Parisian Views

Shelley Rice, Author MIT Press (MA) $38.5 (288p) ISBN 978-0-262-18184-6
In this book, Rice, a lecturer at New York University and the New School and a freelance journalist for the Village Voice and Artforum, has opted for the prose style of the lecturer. In a cramped, crabbed voice, she examines the rebuilding of late-19th-century Paris by Baron Haussmann, focusing her rather complex, arcane and disjointed analyses on photos of old buildings taken prior to their destruction. The goal, according to her publisher, is to explore ""not only the literal connections between photography and the transformation of Paris but also the metaphorical ones."" Sometimes Rice's academic approach seems removed from literal reality, as when she observes that Baron Haussmann's new sewers for Paris had no more ""hints of mystery or foulness"" when, of course, even today Parisian sewers smell like, well, sewers. And there is something irritatingly misguided about the pronouncement that in Haussmann's era, photography ""forced subjective vision out of the realm of the idiosyncratic and personal and into the realm of the social,"" especially since photographers such as Baldus, Nadar and Marville are now admired precisely for their personal, charming visions. The 19th-century transformation has been the focus of important works, like those by Yvan Christ, Jean Des Cars and Pierre Lavedan. While many urban historians feel that Baron Haussmann was in several respects a vandal who destroyed much of Paris's precious past, Rice's theorizing--for those who care deeply about architecture--is much like examining war photos to see what f-stop was used. 98 illustrations. (Nov.)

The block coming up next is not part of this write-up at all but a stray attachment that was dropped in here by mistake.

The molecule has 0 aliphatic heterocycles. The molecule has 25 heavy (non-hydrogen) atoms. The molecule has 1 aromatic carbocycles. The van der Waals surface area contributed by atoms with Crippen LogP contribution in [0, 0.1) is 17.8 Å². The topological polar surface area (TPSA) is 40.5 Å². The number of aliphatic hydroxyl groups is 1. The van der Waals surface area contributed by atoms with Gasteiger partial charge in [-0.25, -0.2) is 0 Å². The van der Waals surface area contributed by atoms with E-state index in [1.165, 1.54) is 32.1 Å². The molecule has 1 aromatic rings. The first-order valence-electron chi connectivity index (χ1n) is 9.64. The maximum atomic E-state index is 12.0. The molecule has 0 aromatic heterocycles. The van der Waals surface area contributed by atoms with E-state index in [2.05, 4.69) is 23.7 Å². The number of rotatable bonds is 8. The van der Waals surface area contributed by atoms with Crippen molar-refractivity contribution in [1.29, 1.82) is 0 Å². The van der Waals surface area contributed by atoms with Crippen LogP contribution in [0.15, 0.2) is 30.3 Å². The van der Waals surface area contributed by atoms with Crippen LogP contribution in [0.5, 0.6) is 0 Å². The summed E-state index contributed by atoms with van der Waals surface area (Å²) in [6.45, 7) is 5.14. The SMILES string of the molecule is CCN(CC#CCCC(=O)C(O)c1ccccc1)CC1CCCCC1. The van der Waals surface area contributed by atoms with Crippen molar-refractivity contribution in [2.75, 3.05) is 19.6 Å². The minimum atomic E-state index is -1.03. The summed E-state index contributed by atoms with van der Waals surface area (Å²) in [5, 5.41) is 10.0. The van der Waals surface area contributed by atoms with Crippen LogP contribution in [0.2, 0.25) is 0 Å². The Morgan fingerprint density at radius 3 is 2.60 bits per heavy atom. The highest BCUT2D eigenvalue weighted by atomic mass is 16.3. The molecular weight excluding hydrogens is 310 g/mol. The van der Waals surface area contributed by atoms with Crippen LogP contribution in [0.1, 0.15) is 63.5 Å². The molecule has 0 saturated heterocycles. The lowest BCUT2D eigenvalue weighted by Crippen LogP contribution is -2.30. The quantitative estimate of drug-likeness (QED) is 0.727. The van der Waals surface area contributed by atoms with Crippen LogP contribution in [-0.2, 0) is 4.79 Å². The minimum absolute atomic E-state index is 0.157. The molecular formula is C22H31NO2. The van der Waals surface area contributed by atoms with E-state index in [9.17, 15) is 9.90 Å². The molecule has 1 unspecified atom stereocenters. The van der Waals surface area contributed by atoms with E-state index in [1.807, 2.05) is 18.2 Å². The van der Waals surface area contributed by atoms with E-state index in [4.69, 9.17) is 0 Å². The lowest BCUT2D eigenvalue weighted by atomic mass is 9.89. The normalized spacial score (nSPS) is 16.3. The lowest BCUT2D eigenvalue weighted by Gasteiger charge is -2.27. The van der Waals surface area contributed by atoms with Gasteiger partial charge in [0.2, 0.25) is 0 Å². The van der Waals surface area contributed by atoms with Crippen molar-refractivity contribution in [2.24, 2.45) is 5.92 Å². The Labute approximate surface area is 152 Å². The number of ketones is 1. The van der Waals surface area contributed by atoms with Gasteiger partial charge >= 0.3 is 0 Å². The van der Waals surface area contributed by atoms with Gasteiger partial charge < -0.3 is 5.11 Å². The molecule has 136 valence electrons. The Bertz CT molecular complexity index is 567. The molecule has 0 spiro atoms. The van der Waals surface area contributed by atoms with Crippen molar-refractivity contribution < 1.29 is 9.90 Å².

Reviewed on: 09/01/1997
Release date: 09/01/1997
Paperback - 286 pages - 978-0-262-68107-0
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